RJ: What influenced you to start racing, especially, as you started quite late compared to many of your rivals?
NM: It was all a bit of a co-incidence. My dad got a go-kart for me because one of his customers owed him some money and couldn’t afford to pay, so they gave him this go-kart. He thought okay, put it on the back of the truck and then we decided to go away for the weekend and race it. Before I did, we signed up for to do a session versus other drivers at a kart racing school. I enjoyed it and then won. I started doing more races, and kept winning and then became an official go-kart racer for Tecno karts which helped tremendously. I never really looked too far ahead, I never really had a plan, I just took it race-by-race, year-by-year and well? here I am! So it was all a set of co-incidences. To be honest with you, I was always a bit of a nutcase for speed. I used to ride my motorbike but I’d end up in hospital because I broke my leg, I was doing silly things all the while. I was more a motorbike guy than anything, cars just happened in the end.
RJ: Do you regret not going forward with motorbikes as a professional career?
NM: ?Not really, I don’t regret anything to be honest. I’m just grateful to be doing what I’m both doing now and what I’ve done.
RJ: It was a surprise when you switched to British Formula 3 after finishing as the runner-up in the French Formula 3 series, as normally you would’ve progressed to Formula 3000? Was it down to a lack of budget or some other reason?
NM: It always comes down as a question of budget. You know, I never had a real backer that would make it easy to move on; I just had to try and take what I could get. Basically, the budget I then had would cover maybe half-a-season, maybe less, of Formula 3000, or a full season of Formula 3. So I thought, let’s move to England and learn English and it’s a different challenge as well. So I moved to England in 1996 and I haven’t moved since!! You know, it was the best move I could’ve made for my career, because it just became more professional. I didn’t have to worry about money any more, I was racing for the best team in Promatecme and soon I was winning races in a strong series.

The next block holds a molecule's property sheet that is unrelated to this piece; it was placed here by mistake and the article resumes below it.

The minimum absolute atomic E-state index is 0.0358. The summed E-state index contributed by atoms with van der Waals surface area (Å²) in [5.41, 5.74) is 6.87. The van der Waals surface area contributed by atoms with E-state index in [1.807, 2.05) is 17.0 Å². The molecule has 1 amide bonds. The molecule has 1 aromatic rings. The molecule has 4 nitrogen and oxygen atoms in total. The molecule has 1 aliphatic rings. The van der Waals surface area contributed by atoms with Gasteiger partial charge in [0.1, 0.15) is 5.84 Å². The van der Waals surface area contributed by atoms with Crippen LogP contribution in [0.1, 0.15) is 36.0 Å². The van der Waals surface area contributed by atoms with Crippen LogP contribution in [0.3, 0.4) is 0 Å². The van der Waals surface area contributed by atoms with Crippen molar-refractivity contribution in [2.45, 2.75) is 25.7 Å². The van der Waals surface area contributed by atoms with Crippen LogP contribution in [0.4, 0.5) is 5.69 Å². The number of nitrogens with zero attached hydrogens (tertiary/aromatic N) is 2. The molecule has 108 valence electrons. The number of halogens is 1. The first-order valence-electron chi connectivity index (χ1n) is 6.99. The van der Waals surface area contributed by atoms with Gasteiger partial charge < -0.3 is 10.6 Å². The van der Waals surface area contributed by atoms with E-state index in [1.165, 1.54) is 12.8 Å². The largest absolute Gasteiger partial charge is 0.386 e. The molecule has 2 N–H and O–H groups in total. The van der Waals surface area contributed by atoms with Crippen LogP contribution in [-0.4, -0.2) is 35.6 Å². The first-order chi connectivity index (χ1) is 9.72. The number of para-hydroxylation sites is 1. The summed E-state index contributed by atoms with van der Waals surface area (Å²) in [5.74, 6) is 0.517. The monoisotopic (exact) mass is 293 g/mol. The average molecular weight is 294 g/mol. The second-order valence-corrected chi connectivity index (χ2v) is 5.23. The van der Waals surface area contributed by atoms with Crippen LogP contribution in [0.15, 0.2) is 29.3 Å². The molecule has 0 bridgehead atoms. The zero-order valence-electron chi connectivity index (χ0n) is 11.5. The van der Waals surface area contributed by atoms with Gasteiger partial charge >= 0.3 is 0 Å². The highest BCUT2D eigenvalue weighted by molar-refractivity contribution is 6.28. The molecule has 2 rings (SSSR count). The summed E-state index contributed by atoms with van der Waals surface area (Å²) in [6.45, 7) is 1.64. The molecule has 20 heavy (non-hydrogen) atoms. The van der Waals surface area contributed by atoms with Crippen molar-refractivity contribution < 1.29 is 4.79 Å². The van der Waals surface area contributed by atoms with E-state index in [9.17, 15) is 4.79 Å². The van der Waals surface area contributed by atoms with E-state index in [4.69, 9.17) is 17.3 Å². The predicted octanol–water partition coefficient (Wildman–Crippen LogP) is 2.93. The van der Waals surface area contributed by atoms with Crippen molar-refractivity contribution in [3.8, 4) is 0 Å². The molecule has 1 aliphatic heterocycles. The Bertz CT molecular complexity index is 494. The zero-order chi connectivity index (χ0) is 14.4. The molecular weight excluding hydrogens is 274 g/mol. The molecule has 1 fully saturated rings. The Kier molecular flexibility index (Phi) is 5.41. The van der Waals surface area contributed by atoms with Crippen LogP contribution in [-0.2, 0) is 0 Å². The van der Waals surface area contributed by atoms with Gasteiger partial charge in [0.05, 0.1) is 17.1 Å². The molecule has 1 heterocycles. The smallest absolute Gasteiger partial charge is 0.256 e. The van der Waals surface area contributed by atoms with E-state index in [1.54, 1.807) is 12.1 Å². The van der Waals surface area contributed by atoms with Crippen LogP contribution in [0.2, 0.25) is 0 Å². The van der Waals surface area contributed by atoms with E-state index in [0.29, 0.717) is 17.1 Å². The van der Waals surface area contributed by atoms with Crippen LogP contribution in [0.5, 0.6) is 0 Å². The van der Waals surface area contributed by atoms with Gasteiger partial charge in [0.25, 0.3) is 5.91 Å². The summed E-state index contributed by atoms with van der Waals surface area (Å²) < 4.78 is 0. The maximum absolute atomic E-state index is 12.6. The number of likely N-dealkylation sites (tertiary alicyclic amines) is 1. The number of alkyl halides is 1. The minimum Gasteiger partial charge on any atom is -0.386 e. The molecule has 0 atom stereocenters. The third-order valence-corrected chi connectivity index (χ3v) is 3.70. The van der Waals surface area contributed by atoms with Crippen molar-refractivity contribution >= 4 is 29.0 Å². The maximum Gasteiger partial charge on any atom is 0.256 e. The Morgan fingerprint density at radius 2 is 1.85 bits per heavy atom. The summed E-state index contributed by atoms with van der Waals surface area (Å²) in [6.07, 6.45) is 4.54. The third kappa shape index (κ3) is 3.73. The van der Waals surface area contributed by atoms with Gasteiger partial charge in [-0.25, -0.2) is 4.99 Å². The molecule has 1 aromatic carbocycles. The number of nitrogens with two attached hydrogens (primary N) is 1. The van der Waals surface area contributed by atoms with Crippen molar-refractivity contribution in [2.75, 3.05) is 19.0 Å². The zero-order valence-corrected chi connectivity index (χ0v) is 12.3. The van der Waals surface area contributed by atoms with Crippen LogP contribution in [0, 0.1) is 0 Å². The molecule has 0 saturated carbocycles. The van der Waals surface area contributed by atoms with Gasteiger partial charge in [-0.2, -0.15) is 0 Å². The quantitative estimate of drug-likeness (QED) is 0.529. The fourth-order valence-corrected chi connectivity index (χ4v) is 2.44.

RJ: What for you, were the main differences, other than the obvious, in racing in Britain and France?
NM: The level was much higher in England. In French Formula 3 at that time, you’d have maybe 4, 5 drivers challenging or capable of victory. In England, it was about 12-15 drivers. So you had to work much harder as it was more difficult. The tracks were also more difficult as they were more, what I call, old-fashioned tracks which gave you no margin for error. The other thing is obviously back then, everyone from Formula 1 was watching what happened in British Formula 3 but not French Formula 3, so there was that added pressure.
RJ: In terms of their whole setup, the McLaren F3000 team and Kid Jensen’s F3000 team appeared to be very different, but you won with the latter. What was it like to race for David and how different from McLaren was it?